Assemblyman Ryan Challenges Industrial Development Agencies

Assemblyman Sean Ryan held a press conference yesterday at 3445 Delaware Avenue in front of Prime Wines and Spirits to discuss the wasteful use of tax dollars to finance ill conceived projects. Projects he says that cost this region millions of dollars with only modest positive affect. This is because each of Erie County’s six IDAs pull in different directions, competing against one another, all at the expense of Erie County according to Ryan.

Assemblyman Ryan is calling for IDAs to approve projects that reflect a regional growth model. “Projects that result in a net gain of jobs and bringing new businesses to Erie County should be encouraged. However, too often tax breaks are given to already thriving Erie County businesses or to businesses that produce few, if any, new jobs,” says Ryan.  Premier Liquor’s subsidy to assist with its move from Tonawanda to Amherst is a prime example of Erie County communities pirating businesses away from one another he says.

Ryan continues to say that “thriving Erie County businesses must make decisions based on their business models, not by the IDAs competing in a race to the bottom to see who can give away more tax dollars. A regional focus gives the greatest benefits to Erie County; this has never been more apparent than after we were awarded the Regional Economic Development Council Grant.”

ida.jpgRyan Lays Out the Details
New York has 115 IDAs in 62 counties. There are nine IDAs in the Buffalo-Niagara Region alone. Comparatively, 45 counties have only one or two (The whole of New York City has only one).  IDAs have grown consistently more active over the decade.  In 2003, IDAs statewide assisted 3,294 projects with $354 million in net tax exemptions; by 2009 they assisted 4,577 projects with $496 million in net tax exemptions.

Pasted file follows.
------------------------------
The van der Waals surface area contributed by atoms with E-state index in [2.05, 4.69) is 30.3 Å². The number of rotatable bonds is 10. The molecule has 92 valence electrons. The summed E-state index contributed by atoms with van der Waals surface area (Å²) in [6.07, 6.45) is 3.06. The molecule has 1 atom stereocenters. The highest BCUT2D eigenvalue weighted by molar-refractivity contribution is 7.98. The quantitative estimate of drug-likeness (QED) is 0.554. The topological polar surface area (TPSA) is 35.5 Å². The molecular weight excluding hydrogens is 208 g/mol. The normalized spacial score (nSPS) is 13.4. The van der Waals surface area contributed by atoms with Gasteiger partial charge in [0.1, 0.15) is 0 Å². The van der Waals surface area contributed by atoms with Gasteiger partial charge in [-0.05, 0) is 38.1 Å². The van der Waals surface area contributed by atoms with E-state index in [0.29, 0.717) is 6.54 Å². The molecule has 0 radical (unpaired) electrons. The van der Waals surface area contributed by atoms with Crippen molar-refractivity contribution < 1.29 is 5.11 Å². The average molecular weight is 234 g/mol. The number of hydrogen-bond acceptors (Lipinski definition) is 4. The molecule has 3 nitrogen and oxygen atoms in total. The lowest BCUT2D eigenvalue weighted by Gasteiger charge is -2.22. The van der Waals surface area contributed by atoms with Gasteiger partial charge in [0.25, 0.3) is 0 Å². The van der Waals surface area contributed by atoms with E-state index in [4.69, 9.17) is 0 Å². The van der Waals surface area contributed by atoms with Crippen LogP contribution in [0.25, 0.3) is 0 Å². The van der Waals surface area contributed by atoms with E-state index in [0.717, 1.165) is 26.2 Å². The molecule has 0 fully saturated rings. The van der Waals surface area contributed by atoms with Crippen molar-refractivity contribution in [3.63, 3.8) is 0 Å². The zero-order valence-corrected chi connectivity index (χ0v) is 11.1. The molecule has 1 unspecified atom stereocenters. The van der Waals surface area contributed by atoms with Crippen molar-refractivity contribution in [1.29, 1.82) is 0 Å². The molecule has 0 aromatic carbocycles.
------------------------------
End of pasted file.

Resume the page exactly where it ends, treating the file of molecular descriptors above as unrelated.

The most powerful tool IDAs have is the property tax exemption. The tax exemptions affect the revenues of local governments and school districts, as well as New York State.  For example, in 2009, of the sales tax exemptions, $67.9 million were from State sales tax, and $48.4 million were from local, of which the majority goes to the county and local school districts.  Of the property tax exemptions, $367.9 million were from school district taxes, $119.8 were from county, and $676.8 were from local.

Additionally, the overlapping IDAs each cost a considerable amount of money to function. The 2010 expenditures for Erie County IDA were $6.6 million, for Niagara County IDA $1.2 million, and for Amherst IDA $0.7 million.  The top salary at the Amherst IDA is $169,000 – almost exactly the salary of the Governor of New York (by contrast, the Mayor of Buffalo makes about $105,000 per year).

Despite their name, Industrial Development Agencies are not at all limited to industrial projects.  In 2009, finance, insurance, and real estate projects captured almost 30 percent of net tax exemptions.  Transportation, communication and sanitary services projects received 26 percent of net exemptions.  Manufacturing received some 15 percent, and services received some 11 percent.